CPP and OAS benefit rates for 2012

CPP benefits increase by 2.8 percent effective January 2012: Yearly Maximum Pensionable Earnings (YMPE) for 2012 set at $50,100

Ottawa (19 December 2011) – Last week Human Resources and Skills Development Canada announced the benefit rates for the Canada Pension Plan (CPP) and Old Age Security (OAS) effective January 1, 2012.

Canadians already receiving CPP benefits as of December 2011 will see their benefits increase by 2.8 percent on January 1, 2012.  CPP benefits are revised once a year, in January.  Increases are based on changes over a 12-month period (November 2010 to October 2011) in the Consumer Price Index, which is the cost-of-living measure used by Statistics Canada.

The maximum CPP retirement benefit for new beneficiaries will increase on January 1, 2012, from $960.00 to $986.67 per month. This is calculated based on the Average Yearly Maximum Pensionable Earnings (YMPE) for the past five years.

The YMPE for 2012 has been set at $50,100.

Old Age Security benefits, consisting of the basic pension, the Guaranteed Income Supplement (GIS) and the Allowances, are revised quarterly, in January, April, July and October, using the CPI for the previous quarter. On January 1, 2012, OAS benefits will increase by 0.4 percent from the last time the rates were adjusted, which was in October 2011. 

As of January 1, 2012, the maximum basic OAS pension, paid to people 65 years of age and over, will be at $540.12 per month. GIS and Allowances payments will also increase by 0.4 percent.

The annual CPP and OAS indexation rates differ slightly in percentage because they are calculated at different periods during the year.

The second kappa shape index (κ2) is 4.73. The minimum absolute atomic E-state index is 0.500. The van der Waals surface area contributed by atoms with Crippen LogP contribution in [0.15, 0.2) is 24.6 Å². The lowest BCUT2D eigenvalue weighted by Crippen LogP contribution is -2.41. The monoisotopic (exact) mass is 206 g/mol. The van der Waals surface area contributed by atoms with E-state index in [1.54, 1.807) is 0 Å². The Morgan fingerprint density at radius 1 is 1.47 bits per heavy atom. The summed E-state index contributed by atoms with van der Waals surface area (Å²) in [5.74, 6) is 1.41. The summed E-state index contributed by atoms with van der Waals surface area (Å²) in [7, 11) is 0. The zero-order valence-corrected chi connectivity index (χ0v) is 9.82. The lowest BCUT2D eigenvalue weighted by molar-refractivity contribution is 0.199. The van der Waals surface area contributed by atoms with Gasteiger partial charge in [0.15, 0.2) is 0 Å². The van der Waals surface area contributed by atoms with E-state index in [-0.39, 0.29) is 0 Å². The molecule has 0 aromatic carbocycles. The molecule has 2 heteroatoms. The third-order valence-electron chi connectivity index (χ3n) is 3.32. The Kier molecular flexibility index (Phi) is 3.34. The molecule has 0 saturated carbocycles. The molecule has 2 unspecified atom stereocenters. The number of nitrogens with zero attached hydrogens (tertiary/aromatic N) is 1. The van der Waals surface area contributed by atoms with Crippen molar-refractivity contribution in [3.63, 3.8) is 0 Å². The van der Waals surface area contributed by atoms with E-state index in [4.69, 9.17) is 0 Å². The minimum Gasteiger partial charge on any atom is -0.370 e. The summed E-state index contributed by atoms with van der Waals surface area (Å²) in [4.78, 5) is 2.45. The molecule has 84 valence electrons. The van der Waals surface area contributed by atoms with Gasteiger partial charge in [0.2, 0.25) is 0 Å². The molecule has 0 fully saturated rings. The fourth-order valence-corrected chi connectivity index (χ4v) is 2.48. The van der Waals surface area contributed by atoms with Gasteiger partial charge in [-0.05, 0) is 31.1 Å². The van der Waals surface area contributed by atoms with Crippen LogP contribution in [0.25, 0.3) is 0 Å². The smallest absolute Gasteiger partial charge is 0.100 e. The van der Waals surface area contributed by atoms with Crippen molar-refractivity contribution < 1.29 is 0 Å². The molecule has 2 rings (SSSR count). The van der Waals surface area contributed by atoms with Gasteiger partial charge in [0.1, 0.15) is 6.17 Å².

The current CPP rates will be in effect until December 31, 2012; OAS rates will be adjusted, if required, as of April 1, 2012.

Both OAS and the CPP enhance the quality of life of Canadian seniors by providing a modest base upon which to build additional income for retirement.

The OAS program is funded through general tax revenues and provides a basic minimum income for Canadian seniors. 

The CPP (or the Quebec Pension Plan in Quebec) is funded through contributions by Canadian workers, their employers and the self-employed, and through investment earnings on the Plan's funds. In addition to retirement benefits, the Plan provides disability benefits, death benefits, survivor benefits and benefits for children.

Canada's public pensions are fully sustainable for generations to come. Canadians can count on their public pensions to be there for them in the future.

The 2012 maximum RRSP deduction limit will be 18 percent of earned income to a maximum of $22,970.

 

Maximum Old Age Security benefit rates as of Jan. 1, 2012 

Type of Benefit Maximum Monthly Rate  Jan – Mar 2012

Basic Old Age Security pension

$540.12

Guaranteed Income Supplement

Single

Spouse/Common-law partner of

  • a non-pensioner
  • a pensioner
  • an Allowance recipient

  $732.36

 

       $732.36          $485.61      $485.61

The Allowance

  • regular
  • survivor

 

$1,025.63

$1'148.35

     Maximum CPP benefit rates as of Jan. 1, 2012 

Type of CPP Benefit Maximum Rates for 2012
Retirement pension (at age 65) $986.67
Disability pension $1,185.50
Death benefit $2,500.00
Survivor's pension (under age 65) $543.82
Survivor's pension (age 65 & over) $592.00

Combined pensions:

Survivor/Retirement ( at age 65)

Survivor/Disability

 

$986.67

$1,185.50

Disabled contributor's child benefits $224.62
Deceased contributor's child benefits $224.62
Yearly Maximum Pensionable Earnings (YMPE) $50,100.00
Year's Basic Exemption (YBE) $3,500.00
Employer / Employee CPP Contribution Rate 4.95% each - up to a maximum of $2,306.70 annually
Self-Employed CPP Contribution Rate

9.9% - up to a maximum of $4,613.40 annually

NUPGE

The National Union of Public and General Employees (NUPGE) is one of Canada's largest labour organizations with over 340,000 members. Our mission is to improve the lives of working families and to build a stronger Canada by ensuring our common wealth is used for the common good. NUPGE

Issues and Campaigns: